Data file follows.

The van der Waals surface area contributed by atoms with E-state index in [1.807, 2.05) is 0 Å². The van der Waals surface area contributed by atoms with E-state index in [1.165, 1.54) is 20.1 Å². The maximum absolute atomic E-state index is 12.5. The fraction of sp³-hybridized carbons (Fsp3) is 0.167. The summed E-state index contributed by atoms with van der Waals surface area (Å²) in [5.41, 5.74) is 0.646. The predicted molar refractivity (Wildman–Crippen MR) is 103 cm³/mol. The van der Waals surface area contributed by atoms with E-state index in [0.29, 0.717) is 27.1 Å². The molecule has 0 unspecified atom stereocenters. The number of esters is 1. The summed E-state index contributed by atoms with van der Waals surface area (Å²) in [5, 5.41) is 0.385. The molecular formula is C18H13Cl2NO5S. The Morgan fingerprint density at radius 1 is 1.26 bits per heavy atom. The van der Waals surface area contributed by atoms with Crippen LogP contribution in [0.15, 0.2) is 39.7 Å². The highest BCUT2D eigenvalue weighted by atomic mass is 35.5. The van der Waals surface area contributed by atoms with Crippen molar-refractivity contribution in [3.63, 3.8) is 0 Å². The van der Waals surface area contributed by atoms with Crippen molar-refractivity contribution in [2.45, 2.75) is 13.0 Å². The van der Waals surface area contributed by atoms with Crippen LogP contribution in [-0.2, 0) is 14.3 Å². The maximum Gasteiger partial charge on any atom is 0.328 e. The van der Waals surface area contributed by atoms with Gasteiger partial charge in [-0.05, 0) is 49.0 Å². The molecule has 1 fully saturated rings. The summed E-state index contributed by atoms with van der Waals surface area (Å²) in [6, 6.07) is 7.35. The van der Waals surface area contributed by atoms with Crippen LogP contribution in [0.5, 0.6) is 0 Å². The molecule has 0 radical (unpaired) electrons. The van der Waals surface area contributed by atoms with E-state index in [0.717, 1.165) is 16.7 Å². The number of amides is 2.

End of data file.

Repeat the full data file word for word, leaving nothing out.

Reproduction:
The van der Waals surface area contributed by atoms with E-state index in [1.807, 2.05) is 0 Å². The van der Waals surface area contributed by atoms with E-state index in [1.165, 1.54) is 20.1 Å². The maximum absolute atomic E-state index is 12.5. The fraction of sp³-hybridized carbons (Fsp3) is 0.167. The summed E-state index contributed by atoms with van der Waals surface area (Å²) in [5.41, 5.74) is 0.646. The predicted molar refractivity (Wildman–Crippen MR) is 103 cm³/mol. The van der Waals surface area contributed by atoms with E-state index in [0.29, 0.717) is 27.1 Å². The molecule has 0 unspecified atom stereocenters. The number of esters is 1. The summed E-state index contributed by atoms with van der Waals surface area (Å²) in [5, 5.41) is 0.385. The molecular formula is C18H13Cl2NO5S. The Morgan fingerprint density at radius 1 is 1.26 bits per heavy atom. The van der Waals surface area contributed by atoms with Crippen LogP contribution in [0.15, 0.2) is 39.7 Å². The highest BCUT2D eigenvalue weighted by atomic mass is 35.5. The van der Waals surface area contributed by atoms with Crippen molar-refractivity contribution in [3.63, 3.8) is 0 Å². The van der Waals surface area contributed by atoms with Crippen molar-refractivity contribution in [2.45, 2.75) is 13.0 Å². The van der Waals surface area contributed by atoms with Crippen LogP contribution in [-0.2, 0) is 14.3 Å². The maximum Gasteiger partial charge on any atom is 0.328 e. The van der Waals surface area contributed by atoms with Gasteiger partial charge in [-0.05, 0) is 49.0 Å². The molecule has 1 fully saturated rings. The summed E-state index contributed by atoms with van der Waals surface area (Å²) in [6, 6.07) is 7.35. The van der Waals surface area contributed by atoms with Crippen LogP contribution in [0.5, 0.6) is 0 Å². The molecule has 0 radical (unpaired) electrons. The van der Waals surface area contributed by atoms with E-state index in [0.717, 1.165) is 16.7 Å². The number of amides is 2.